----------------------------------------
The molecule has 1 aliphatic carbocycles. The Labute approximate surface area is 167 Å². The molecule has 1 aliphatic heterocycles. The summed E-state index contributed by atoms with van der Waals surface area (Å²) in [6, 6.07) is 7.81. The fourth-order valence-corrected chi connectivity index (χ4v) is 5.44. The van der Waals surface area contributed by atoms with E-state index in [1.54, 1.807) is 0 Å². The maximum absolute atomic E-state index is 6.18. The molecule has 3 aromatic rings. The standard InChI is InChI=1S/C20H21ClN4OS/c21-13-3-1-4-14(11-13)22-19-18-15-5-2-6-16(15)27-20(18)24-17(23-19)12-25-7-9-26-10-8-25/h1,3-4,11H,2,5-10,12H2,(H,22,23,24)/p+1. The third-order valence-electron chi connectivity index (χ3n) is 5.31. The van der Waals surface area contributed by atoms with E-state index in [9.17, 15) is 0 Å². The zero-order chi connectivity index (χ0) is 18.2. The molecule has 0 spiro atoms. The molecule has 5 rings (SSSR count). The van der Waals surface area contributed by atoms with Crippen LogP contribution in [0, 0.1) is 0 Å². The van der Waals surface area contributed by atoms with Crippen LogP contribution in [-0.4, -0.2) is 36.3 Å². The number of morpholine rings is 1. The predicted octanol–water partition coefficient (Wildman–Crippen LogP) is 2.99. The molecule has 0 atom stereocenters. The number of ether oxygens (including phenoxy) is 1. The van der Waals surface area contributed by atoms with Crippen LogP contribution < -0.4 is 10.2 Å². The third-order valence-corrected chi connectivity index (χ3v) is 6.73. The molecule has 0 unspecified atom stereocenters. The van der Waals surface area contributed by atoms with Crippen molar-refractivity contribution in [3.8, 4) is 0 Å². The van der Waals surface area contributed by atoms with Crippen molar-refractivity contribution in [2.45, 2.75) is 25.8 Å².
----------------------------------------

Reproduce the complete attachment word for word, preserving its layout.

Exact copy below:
The molecule has 1 aliphatic carbocycles. The Labute approximate surface area is 167 Å². The molecule has 1 aliphatic heterocycles. The summed E-state index contributed by atoms with van der Waals surface area (Å²) in [6, 6.07) is 7.81. The fourth-order valence-corrected chi connectivity index (χ4v) is 5.44. The van der Waals surface area contributed by atoms with E-state index in [1.54, 1.807) is 0 Å². The maximum absolute atomic E-state index is 6.18. The molecule has 3 aromatic rings. The standard InChI is InChI=1S/C20H21ClN4OS/c21-13-3-1-4-14(11-13)22-19-18-15-5-2-6-16(15)27-20(18)24-17(23-19)12-25-7-9-26-10-8-25/h1,3-4,11H,2,5-10,12H2,(H,22,23,24)/p+1. The third-order valence-electron chi connectivity index (χ3n) is 5.31. The van der Waals surface area contributed by atoms with E-state index in [9.17, 15) is 0 Å². The zero-order chi connectivity index (χ0) is 18.2. The molecule has 0 spiro atoms. The molecule has 5 rings (SSSR count). The van der Waals surface area contributed by atoms with Crippen LogP contribution in [0, 0.1) is 0 Å². The van der Waals surface area contributed by atoms with Crippen LogP contribution in [-0.4, -0.2) is 36.3 Å². The number of morpholine rings is 1. The predicted octanol–water partition coefficient (Wildman–Crippen LogP) is 2.99. The molecule has 0 atom stereocenters. The number of ether oxygens (including phenoxy) is 1. The van der Waals surface area contributed by atoms with Crippen LogP contribution < -0.4 is 10.2 Å². The third-order valence-corrected chi connectivity index (χ3v) is 6.73. The molecule has 0 unspecified atom stereocenters. The van der Waals surface area contributed by atoms with Crippen molar-refractivity contribution in [3.8, 4) is 0 Å². The van der Waals surface area contributed by atoms with Crippen molar-refractivity contribution in [2.45, 2.75) is 25.8 Å².